The importance of occupational health
Occupational health is a specialist branch of medicine that focuses on the physical and mental wellbeing of employees in the workplace.
Occupational health can be an area of difficulty for many employees, whether in training or not. Part of the anxiety might come from a lack of knowledge of what to expect. Long-term illness or disability can contribute to performance issues, and can tend to attract scrutiny from occupational health physicians.
Occupational health specialists can assist by:
- advising on reasonable adjustments and what they might be;
- confirming in writing whether an individual’s condition satisfies the legal criteria of a disability,
- and therefore, deciding upon whether the Equality Act  applies;
- assessing the functional capability of an employee against the demands of the job;
- advising what duties the employee would be able to ‘cope with’; and
- devising a rehabilitation programme specifically aimed at returning the employee to work.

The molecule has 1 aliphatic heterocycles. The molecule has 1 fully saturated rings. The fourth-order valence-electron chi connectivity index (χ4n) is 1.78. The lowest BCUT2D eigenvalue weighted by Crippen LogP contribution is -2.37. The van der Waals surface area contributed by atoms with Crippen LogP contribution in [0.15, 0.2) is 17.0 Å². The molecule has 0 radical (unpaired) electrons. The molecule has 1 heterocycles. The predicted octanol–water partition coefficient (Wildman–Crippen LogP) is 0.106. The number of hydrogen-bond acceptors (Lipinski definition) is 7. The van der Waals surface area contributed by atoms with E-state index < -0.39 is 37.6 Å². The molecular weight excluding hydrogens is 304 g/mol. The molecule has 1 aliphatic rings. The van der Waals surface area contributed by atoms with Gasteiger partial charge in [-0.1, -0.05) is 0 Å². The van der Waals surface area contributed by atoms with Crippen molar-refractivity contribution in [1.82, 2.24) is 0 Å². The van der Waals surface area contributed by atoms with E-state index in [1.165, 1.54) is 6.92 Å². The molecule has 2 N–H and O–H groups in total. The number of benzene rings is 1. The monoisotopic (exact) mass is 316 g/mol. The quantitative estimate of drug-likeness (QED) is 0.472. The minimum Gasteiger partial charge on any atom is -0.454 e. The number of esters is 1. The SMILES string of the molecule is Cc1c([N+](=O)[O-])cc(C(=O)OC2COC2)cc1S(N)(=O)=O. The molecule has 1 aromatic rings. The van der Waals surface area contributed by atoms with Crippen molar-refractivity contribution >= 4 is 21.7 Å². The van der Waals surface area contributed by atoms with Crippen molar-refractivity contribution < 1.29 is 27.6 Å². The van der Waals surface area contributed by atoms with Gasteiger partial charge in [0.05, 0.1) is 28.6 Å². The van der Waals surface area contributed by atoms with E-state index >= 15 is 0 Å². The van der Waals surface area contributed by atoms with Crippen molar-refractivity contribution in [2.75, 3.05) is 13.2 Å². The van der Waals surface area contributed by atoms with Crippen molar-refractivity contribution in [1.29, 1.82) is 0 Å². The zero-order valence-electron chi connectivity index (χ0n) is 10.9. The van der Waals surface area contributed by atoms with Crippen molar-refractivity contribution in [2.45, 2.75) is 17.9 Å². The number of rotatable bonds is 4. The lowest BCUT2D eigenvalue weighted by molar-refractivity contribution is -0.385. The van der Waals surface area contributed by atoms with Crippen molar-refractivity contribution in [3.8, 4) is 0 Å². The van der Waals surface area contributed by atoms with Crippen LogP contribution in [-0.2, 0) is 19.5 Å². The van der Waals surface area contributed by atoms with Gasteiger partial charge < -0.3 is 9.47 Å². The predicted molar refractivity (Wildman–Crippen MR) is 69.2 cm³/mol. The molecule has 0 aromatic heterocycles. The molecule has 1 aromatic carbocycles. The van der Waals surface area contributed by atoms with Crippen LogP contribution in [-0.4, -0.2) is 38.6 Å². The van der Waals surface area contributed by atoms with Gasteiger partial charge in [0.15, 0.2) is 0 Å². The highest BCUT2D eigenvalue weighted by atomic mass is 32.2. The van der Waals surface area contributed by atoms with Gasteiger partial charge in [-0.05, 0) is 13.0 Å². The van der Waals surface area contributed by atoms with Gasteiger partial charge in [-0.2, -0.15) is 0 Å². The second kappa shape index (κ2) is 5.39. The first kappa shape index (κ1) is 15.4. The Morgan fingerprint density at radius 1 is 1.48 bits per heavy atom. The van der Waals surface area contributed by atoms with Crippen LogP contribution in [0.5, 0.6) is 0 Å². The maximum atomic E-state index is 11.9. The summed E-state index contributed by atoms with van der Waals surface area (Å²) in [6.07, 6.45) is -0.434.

The aim of occupational health is to prevent work-related illness and injury by:
- encouraging safe working practices to meet health and safety compliance and to avoid work-related health problems:
- studying how employees can work better;
- monitoring the health of the workforce;
- supporting the management of sickness absence, including managing difficulties in coping on return after being absent;
- supporting health promotion and education programmes;
- providing advice and counselling to employees around non-health-related problems; and
- advising on reasonable adjustments to your working conditions.
It is important for every doctor with a disability to have access to appropriate and timely occupational health advice and support, to prevent short-term sickness becoming long-term. This is also a public policy imperative, to reduce the risk of people falling out altogether of the employment market.
Doctors may acquire a condition or disability at any stage of their career.
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